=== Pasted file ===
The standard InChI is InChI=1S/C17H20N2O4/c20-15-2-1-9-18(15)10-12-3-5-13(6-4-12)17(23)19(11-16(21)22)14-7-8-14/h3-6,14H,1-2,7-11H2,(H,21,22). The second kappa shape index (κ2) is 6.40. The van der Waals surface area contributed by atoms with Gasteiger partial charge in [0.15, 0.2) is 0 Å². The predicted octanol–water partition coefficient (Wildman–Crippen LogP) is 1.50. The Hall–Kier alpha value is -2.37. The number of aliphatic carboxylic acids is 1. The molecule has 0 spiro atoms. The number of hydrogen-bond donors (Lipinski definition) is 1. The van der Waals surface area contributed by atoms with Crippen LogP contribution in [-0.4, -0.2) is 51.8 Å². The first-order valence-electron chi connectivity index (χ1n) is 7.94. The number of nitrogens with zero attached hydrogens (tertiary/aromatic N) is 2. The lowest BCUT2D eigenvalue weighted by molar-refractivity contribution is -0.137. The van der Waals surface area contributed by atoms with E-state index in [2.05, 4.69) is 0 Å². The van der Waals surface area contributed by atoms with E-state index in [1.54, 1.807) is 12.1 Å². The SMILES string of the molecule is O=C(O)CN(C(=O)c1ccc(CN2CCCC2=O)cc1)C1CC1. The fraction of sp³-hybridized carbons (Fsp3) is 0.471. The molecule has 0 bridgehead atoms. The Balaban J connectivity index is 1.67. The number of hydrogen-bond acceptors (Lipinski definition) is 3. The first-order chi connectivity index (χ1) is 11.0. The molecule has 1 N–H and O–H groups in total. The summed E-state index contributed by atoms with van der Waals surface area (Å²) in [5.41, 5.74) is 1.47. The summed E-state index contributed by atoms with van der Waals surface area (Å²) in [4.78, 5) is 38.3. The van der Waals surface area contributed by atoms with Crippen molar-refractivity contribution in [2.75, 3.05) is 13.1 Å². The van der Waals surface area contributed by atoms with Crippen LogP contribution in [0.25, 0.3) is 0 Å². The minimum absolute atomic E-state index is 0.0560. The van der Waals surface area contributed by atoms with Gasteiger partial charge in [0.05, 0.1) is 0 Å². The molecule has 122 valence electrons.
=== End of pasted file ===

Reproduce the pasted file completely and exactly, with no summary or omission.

The standard InChI is InChI=1S/C17H20N2O4/c20-15-2-1-9-18(15)10-12-3-5-13(6-4-12)17(23)19(11-16(21)22)14-7-8-14/h3-6,14H,1-2,7-11H2,(H,21,22). The second kappa shape index (κ2) is 6.40. The van der Waals surface area contributed by atoms with Gasteiger partial charge in [0.15, 0.2) is 0 Å². The predicted octanol–water partition coefficient (Wildman–Crippen LogP) is 1.50. The Hall–Kier alpha value is -2.37. The number of aliphatic carboxylic acids is 1. The molecule has 0 spiro atoms. The number of hydrogen-bond donors (Lipinski definition) is 1. The van der Waals surface area contributed by atoms with Crippen LogP contribution in [-0.4, -0.2) is 51.8 Å². The first-order valence-electron chi connectivity index (χ1n) is 7.94. The number of nitrogens with zero attached hydrogens (tertiary/aromatic N) is 2. The lowest BCUT2D eigenvalue weighted by molar-refractivity contribution is -0.137. The van der Waals surface area contributed by atoms with E-state index in [2.05, 4.69) is 0 Å². The van der Waals surface area contributed by atoms with E-state index in [1.54, 1.807) is 12.1 Å². The SMILES string of the molecule is O=C(O)CN(C(=O)c1ccc(CN2CCCC2=O)cc1)C1CC1. The fraction of sp³-hybridized carbons (Fsp3) is 0.471. The molecule has 0 bridgehead atoms. The Balaban J connectivity index is 1.67. The number of hydrogen-bond acceptors (Lipinski definition) is 3. The first-order chi connectivity index (χ1) is 11.0. The molecule has 1 N–H and O–H groups in total. The summed E-state index contributed by atoms with van der Waals surface area (Å²) in [5.41, 5.74) is 1.47. The summed E-state index contributed by atoms with van der Waals surface area (Å²) in [4.78, 5) is 38.3. The van der Waals surface area contributed by atoms with Crippen molar-refractivity contribution in [2.75, 3.05) is 13.1 Å². The van der Waals surface area contributed by atoms with Crippen LogP contribution in [0.25, 0.3) is 0 Å². The minimum absolute atomic E-state index is 0.0560. The van der Waals surface area contributed by atoms with Gasteiger partial charge in [0.05, 0.1) is 0 Å². The molecule has 122 valence electrons.